City of Refuge

City of Refuge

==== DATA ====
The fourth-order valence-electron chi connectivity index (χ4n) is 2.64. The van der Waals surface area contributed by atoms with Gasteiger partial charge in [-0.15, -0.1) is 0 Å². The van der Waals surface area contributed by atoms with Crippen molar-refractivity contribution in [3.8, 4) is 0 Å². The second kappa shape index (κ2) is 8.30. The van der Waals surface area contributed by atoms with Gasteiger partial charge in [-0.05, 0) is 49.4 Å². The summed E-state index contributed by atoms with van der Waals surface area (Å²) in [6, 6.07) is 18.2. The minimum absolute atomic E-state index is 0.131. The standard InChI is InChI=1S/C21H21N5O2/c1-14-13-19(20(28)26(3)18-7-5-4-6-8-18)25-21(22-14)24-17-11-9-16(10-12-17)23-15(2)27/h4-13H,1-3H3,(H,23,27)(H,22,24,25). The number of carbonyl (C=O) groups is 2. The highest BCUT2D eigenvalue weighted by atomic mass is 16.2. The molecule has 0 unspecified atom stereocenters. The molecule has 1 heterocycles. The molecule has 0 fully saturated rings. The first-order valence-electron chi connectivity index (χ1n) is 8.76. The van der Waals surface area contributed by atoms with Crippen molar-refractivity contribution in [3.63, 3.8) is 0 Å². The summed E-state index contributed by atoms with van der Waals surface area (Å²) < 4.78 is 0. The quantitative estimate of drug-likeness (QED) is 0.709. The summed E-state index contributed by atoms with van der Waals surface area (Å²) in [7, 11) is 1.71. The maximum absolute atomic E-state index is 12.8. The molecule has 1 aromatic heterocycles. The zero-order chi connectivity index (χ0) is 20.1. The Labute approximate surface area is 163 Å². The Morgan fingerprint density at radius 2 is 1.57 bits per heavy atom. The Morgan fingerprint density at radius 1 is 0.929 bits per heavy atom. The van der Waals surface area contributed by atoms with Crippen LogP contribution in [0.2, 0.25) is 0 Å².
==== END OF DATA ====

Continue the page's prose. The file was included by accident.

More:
Parshat Matot-Masei – פרשת מטות-מסעי August 6, 2016 – ב אב תשע"ו   This essay is sponsored by David Tantleff in memory of his father, Milton Tantleff משה מרדכי בן אהרן; and by Jay Berkowitz in memory of his mother, Miriam Berkowitz מרים בת מאיר.   Seeking Asylum   Numbers 35 sets forth the law of asylum for an accidental manslayer.  Six cities of refuge, three in Transjordan and three in Cisjordan, were to be established to provide safe haven for those fleeing from the redeemer of blood.  The asylum seeker was effectively incarcerated in the city of refuge until the death of the High Priest, at which point he could return home because he was no longer a lawful target of the redeemer’s rage.   Moses is credited with designating the three Transjordanian cities of refuge:  Bezer, Ramoth, and Golan in the territories of Reuben, Gad, and Manasseh, respectively (Deuteronomy 4:43).  Yet, according to other Biblical passages, the cities of refuge would not function until after a) the Israelites had crossed the Jordan River into Canaan (Numbers 35:10) or b) the conquest of the land and the dispossession of its inhabitants had taken place (Deuteronomy 19:1).  Traditional Biblical chronology assigns fourteen years to “conquest and settlement,” though history and a careful reading of the Bible indicate that it took considerably longer.  The Mishnah acknowledges that the Transjordanian cities of refuge, despite their earlier designation, were inoperative until cities of refuge were established in Canaan (Mishnah 2:4).  The Talmud explains that Moses knew his East Bank safe havens would be inoperative in his lifetime, but acted nonetheless out of his love for the performance of mitzvoth (Makkot 10a).   Rabbinic literature concedes, at least to a limited extent, that the cities of refuge were not part of the lived experience of ancient Israel in its earliest phase.  Academic Bible scholars take this notion far further.  They assert that some form of asylum for manslayers existed from ancient times, but that cities of refuge emerged only during the monarchic period.  A major disagreement among scholars is whether cities of refuge came into existence in the early First Temple period during the reign of Solomon, or instead centuries later during the reign of Josiah.   Concerning the fate of the accidental manslayer and willful murderer, Scripture states: “If he did not do it by design, but it came about by an act of God, I will assign you a place to which he can flee.  When a man schemes against another and kills him treacherously, you shall take him from My very altar to be put to death (Exodus 21:13-14).”  Scripture does not explicitly identify the place to which the manslayer may flee.  Ibn Ezra and Rashbam read the verse as foreshadowing the notion of the cities of refuge elaborated upon in Numbers and Deuteronomy.  Yet a plain reading of the text seems to imply that the altar itself is the place of refuge.  Clinging to the altar is efficacious for a manslayer; however, it fails to provide protection for an outright murderer.   But the idea of the altar itself as affording asylum is difficult.  One major problem is that the Tabernacle’s altar was off-limits to non-priests.  Accordingly, the Talmud suggests that in the Wilderness period the entire Levite camp functioned as a place of refuge (Makkot 12b).  Alternatively, the reference in Exodus 21 to the altar has nothing to do with identifying the place of refuge.  Rather, it serves to teach that even if the murderer in question is a priest in the process of conducting the Temple service he is interrupted and is taken for execution (Sanhedrin 35b).   It is well attested in the history of ancient and classical civilizations that holy places also functioned as asyla for people accused of serious crimes (see Thucydides 4:98).  Hence, in the English language, “sanctuary” can refer to a physical location in which worship occurs, or an asylum for those evading justice or to the entirely unphysical idea of seeking safety (that is, the transgressor “seeks sanctuary” by fleeing to the physical structure of the house of worship and, more specifically, the altar thereof).   The Psalmist speaks of finding personal safety in God’s house (Psalms 84:3-5), while the prophet noted that the Temple had become a “den of thieves” (Jeremiah 7:11). [The word מקום used in Exodus 21:13 in connection with an asylum location might be understood to mean a mundane place.  However, often in Scripture מקום has a sacral connotation.  מקום is used to describe: a) Abraham’s first stop in Canaan where he built an altar at Shechem (Genesis 12:6), b) the place of Abraham’s second altar, between Beth-el and Ai (13:3), c) Mount Moriah in the Akeidah narrative (22:3), and d) the place where Jacob had his dream about angels ascending into Heaven by climbing a ladder (28:11).]   The idea of the Temple as refuge has both sociological and theological underpinnings.  According to Ancient Near Eastern mores of hospitality, the asylum seeker becomes a guest of the shrine and comes under the protection of its patron deity.  It would grievously dishonor the deity for the avenger to kill one of the deity’s guests.  Moreover, upon arrival at the shrine, the refugee makes himself holy unto God.   For the avenger subsequently to act maliciously toward his target would be to violate the Herem.  William Propp has advanced another theory: God destroys whatever violates His sacred space (Exodus 19:12).  The asylum seeker who touches the altar and is not smitten has, in effect, survived a trial by ordeal and has proven his innocence.  He thereby ceases to be a legitimate target for the avenger.  In other words, that person, as an innocent, has not violated God’s sacred space and, accordingly, has notbeen destroyed; an avenger who would nevertheless seek to pry the innocent from the altar would be violating God’s sacred space.   Seeking safety from Saul’s wrath, David fled to the Tabernacle at Nob (I Samuel 21:2).  Adonijah, who lost his bid for the throne to his half-brother Solomon, held onto the horns of the altar in a desperate attempt to save his life (I Kings 1:50).  Solomon temporarily spared his rival.  The altar was an effective form of sanctuary for Adonijah because his crime was merely political; he was not guilty of murder.  In contrast, Joab’s attempt to secure asylum by holding onto the horns of the altar was unsuccessful, because he was guilty of killing Abner and Amasa (2:28).  Unconcerned about ritual defilement of the holy place, and seemingly in violation of Exodus 21:14, which mandates the physical removal of the murderer from the altar before carrying out the execution, Solomon ordered Benaiah to kill Joab on the spot (2:34).   Considering that these last two episodes transpired early in Solomon’s reign, and before he constructed the Jerusalem Temple, the commentators differ in their identification of the altar mentioned in each.  Rashi understood the altar to be that of the temporary Tabernacle of Gibeon.  Radak, however, held that since these events occurred when High Places (במות) were permitted, the altar was situated in Jerusalem and was not that of the central national shrine.   Radak’s comment is key to understanding how critical scholars explain the evolution from altar/sanctuary/asylum to cities of refuge.  For much of the First Temple period, the High Places continued to function, generally with the acquiescence of the Judahite kings.  Those local shrines could function as places of asylum for manslayers and other criminals so long as the public recognized their sacred status and considered it taboo to breach the sacred spaces to apprehend a suspect.  In predicting doom for the Northern Kingdom of Israel, the early prophet Amos recognized the cultural significance attached to the “horns of the altars” of the local shrines (3:14).   With the centralization of worship during Josiah’s reign (late 7th century BCE), the local shrines finally were shuttered.  They could no longer function as places of refuge.  Instead, a system of regional cities of refuge was implemented.  Precisely because the cities of refuge were successors to the network of sanctuary asylums, several of the details governing the cities of refuge relate to the Priestly and Levitical castes.  a) The six cities of refuge are actually six of the forty-eight Levitical cities.  Baruch Levine posits that the Ir Miklat was one neighborhood within a larger city administered by the Levites.  The incarcerated population paid their way by working for the Levites in a capacity similar to the Nethinim.  b) The manslayers go free upon the death of the leading ecclesiastical functionary.  c) The three Cisjordanian cities of refuge (Joshua 20:7) were all former holy places.  Kedesh, in the northern region of Naphtali, as its name indicates, was once sacred territory.  Shechem was long regarded as a holy place, from Patriarchal times through the end of the Biblical period and the emergence of the Samaritans.  Hebron was the city of the Patriarchs and their eternal resting place.  The selection of formerly sanctuary cities to serve as official cities of refuge prevented, at the time of the institutional shift, a gap in coverage for those seeking protection.   Nahum Sarna noted that the description of the cities of refuge in Numbers and Deuteronomy served to clarify the ambiguities inherent in the concept of the altar as asylum briefly mentioned in Exodus.  Did the manslayer literally have to be in continuous physical contact with the altar to be safe?  Could he move about a small area to take care of basic human needs and still be afforded protection?  Who was financially responsible for his maintenance?  For how long, if not indefinitely, did the manslayer have to absent himself from society?  Considering these questions, the city of refuge would seem to be virtually an inevitable outgrowth of the notion of the physical altar as asylum, else the institution of asylum would not have been practical.   Jacob Milgrom rejected the theory that the cities of refuge were established as successors to the altar asylum network in the wake of Josiah’s centralization of worship.  He emphasized that three of the six cities were in Transjordan and thus outside of the Holy Land proper.  No shrine to the Israelite God could exist in such an impure land (Joshua 22:19).  Moreover, the asylum cities are identified as ערים and never by the sacred term מקום.  The private administration of justice, especially the blood feud, was symptomatic of the chaotic pre-monarchic era.  With the establishment of a national state, crime was to be punished by an official judiciary.  Scripture credits David with establishing magistrates throughout the land (I Chronicles 23:4).  Yet the blood feud was too firmly established to be suppressed easily.  The altar asylums represented an anarchic threat to the throne and the stability of the state.  Milgrom theorized that Solomon implemented a program of refuge cities as a means of restoring order and royal authority.  Solomon was able to eliminate the concept of the protective power of the altar because, as the builder of a grand new Temple, he was in a position to dispense with much of the Tabernacle tradition.   The various scholarly opinions on the origins of the cities of refuge must offer an interpretation of the verse “Seven days you shall perform purification of the altar to consecrate it, and the altar shall become most holy; whatever touches the altar shall become consecrated (Exodus 29:37).”  Does the latter part of the verse mean that (a) only sacrificial limbs or (b) all things, including living people, are susceptible to the altar’s sancta contagion?  If people are included, that would explain the lasting power of the altar asylum and the chronologically later emergence of cities of refuge.  Milgrom posits, however, that the priestly code is intent on keeping impurity and the dregs of society physically distant from the sacrificial cult.  Exodus 29:37, in this view, did not extend sancta contagion to people.  Accordingly, the universal institution of altar asylum had to give way, early in Israel’s history, to the Torahitic concept of cities of refuge.